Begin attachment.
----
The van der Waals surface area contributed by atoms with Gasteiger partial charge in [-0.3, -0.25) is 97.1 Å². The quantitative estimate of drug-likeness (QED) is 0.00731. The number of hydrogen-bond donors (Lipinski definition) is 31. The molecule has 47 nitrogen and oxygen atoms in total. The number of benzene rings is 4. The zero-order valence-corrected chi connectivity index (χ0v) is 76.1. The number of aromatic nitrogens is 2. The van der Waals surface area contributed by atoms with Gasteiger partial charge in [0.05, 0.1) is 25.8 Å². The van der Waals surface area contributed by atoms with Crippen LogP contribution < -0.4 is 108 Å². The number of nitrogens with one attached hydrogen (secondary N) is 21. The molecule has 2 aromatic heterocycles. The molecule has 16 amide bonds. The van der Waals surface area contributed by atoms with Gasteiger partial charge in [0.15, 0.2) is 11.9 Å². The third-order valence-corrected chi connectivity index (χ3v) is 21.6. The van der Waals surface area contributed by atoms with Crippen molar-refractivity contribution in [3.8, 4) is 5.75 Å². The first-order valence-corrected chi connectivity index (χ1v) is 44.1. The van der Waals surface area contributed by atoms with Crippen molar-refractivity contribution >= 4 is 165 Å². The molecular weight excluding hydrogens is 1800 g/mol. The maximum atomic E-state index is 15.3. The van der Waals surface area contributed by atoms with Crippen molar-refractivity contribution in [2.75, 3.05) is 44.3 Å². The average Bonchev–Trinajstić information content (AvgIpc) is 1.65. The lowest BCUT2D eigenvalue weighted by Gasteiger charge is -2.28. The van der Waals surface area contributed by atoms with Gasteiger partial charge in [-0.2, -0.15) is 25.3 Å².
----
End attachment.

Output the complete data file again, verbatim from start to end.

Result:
The van der Waals surface area contributed by atoms with Gasteiger partial charge in [-0.3, -0.25) is 97.1 Å². The quantitative estimate of drug-likeness (QED) is 0.00731. The number of hydrogen-bond donors (Lipinski definition) is 31. The molecule has 47 nitrogen and oxygen atoms in total. The number of benzene rings is 4. The zero-order valence-corrected chi connectivity index (χ0v) is 76.1. The number of aromatic nitrogens is 2. The van der Waals surface area contributed by atoms with Gasteiger partial charge in [0.05, 0.1) is 25.8 Å². The van der Waals surface area contributed by atoms with Crippen LogP contribution < -0.4 is 108 Å². The number of nitrogens with one attached hydrogen (secondary N) is 21. The molecule has 2 aromatic heterocycles. The molecule has 16 amide bonds. The van der Waals surface area contributed by atoms with Gasteiger partial charge in [0.15, 0.2) is 11.9 Å². The third-order valence-corrected chi connectivity index (χ3v) is 21.6. The van der Waals surface area contributed by atoms with Crippen molar-refractivity contribution in [3.8, 4) is 5.75 Å². The first-order valence-corrected chi connectivity index (χ1v) is 44.1. The van der Waals surface area contributed by atoms with Crippen molar-refractivity contribution >= 4 is 165 Å². The molecular weight excluding hydrogens is 1800 g/mol. The maximum atomic E-state index is 15.3. The van der Waals surface area contributed by atoms with Crippen molar-refractivity contribution in [2.75, 3.05) is 44.3 Å². The average Bonchev–Trinajstić information content (AvgIpc) is 1.65. The lowest BCUT2D eigenvalue weighted by Gasteiger charge is -2.28. The van der Waals surface area contributed by atoms with Gasteiger partial charge in [-0.2, -0.15) is 25.3 Å².